James Connolly of Kinlough, Co Leitrim (not to be confused with the more famous James Connolly who was executed for his involvement in the 1916 Easter Rising) was in the Anti-Treaty camp. Connolly was Captain of the Third Western Division of the IRA based at Finner Army camp on the outskirts of Bundoran and was one of the first Anti-Treaty people to be killed at the hands of the Pro-Treaty side.

When British troops withdrew from Finner Camp it was handed over to the Anti-Treaty side of the IRA. On 29 June 1922 the Pro-Treaty side launched a surprise attack on Finner and, while other Anti-Treaty soldiers scampered into the adjacent sand dunes, Connolly was shot and killed in his attempt to escape.

Two years earlier, in 1920, Connolly’s father (also called James – (Seamus in Irish)), also a staunch IRA man, was shot and killed at his home by the Black and Tans (officially the Royal Irish Constabulary Special Reserve) in a reprisal for an IRA attack on a local police station. The intended target had been James junior but he was not at home at the time of the attack so his father sufficed.

Interestingly, and representative of how things had changed, the person who give the oration at Connolly senior’s funeral was a member of the party which attacked Finner Camp, leading to the death of Connolly junior, less than two years later.

James Connolly was buried here in Kinlough Cemetery with full IRA military honours. The republican memorial we see today, to both father and son – hence the dates 1920 – 22, was erected in 1950. I found it interesting that the rifle on this memorial is depicted pointing upwards, as opposed to being in the more common reversed position which has been used as a mark of respect or mourning for centuries.

Even though Connolly’s death occurred only one day into the Civil War people’s thoughts were firmly focused on the fact that Irish people were now killing each other though they understood the need for such actions and were prepared to forgive the actions of their neighbours. In his graveside oration Brigadier Devins of the No.1 Brigade, 3rd Western Division, IRA said “ Captain Connolly would not harbour thoughts of revenge or indulge in ill-feeling…. Captain Connolly would have forgiven those who shot him had he had time for expressing forgiveness.”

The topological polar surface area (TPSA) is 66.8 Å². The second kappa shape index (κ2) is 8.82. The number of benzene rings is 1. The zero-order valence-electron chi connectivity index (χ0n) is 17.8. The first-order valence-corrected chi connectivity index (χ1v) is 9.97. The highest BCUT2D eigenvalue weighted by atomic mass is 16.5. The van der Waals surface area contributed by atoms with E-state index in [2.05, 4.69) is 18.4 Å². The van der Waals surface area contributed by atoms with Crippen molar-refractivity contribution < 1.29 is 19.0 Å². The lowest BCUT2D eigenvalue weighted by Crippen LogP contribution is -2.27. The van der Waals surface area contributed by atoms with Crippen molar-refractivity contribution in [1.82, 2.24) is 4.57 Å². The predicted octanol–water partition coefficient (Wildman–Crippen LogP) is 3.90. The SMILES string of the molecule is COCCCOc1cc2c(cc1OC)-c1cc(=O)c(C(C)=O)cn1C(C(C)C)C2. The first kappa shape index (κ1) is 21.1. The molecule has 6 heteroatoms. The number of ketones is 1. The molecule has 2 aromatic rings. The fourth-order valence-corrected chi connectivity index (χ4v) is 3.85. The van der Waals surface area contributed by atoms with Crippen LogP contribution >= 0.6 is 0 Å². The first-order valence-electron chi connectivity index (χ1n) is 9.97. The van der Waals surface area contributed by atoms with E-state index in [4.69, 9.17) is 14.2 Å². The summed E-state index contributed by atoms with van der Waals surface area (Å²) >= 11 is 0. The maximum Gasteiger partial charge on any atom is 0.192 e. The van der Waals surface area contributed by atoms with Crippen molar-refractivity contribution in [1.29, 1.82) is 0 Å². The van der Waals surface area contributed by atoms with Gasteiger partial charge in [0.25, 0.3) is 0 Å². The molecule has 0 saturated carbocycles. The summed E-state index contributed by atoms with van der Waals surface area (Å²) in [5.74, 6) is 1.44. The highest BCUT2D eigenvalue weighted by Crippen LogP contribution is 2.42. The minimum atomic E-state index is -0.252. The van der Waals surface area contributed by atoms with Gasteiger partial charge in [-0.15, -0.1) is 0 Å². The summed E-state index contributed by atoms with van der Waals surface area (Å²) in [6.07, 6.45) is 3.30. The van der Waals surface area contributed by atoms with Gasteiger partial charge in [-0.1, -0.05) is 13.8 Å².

The cemetery is reasonably well tended and has beautiful views of the Dartry Mountain range across green pastures. All in all, well worthy a stop if passing by.

Getting to Kinlough Cemetery/ Church: Take the R280 Road out of Bundoran and then the R280 from Kinlough. Approximately 5-6kms from Bundoran.


This blog entry is one of a group (loop) of entries on Bundoran, Ireland. I suggest you continue with my next entry – Lough Melvin – or to start the loop at the beginning go to my introductory entry – On The Wild Atlantic Way.


 

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2 thoughts on “Old Kinlough Church and Cemetery and the Civil War

  1. Hi, great article. I walk have often walked various grave yards reading headstones.

    I have never visited Kinlough, may I know if you saw/ photo’ed and graves of Tunney families. If so could you share that info with me please. I have tracked down my gtgtgddad grand parents to that parish and would like to see if there graves is there.

    Mike in Stndey NSW

    Liked by 1 person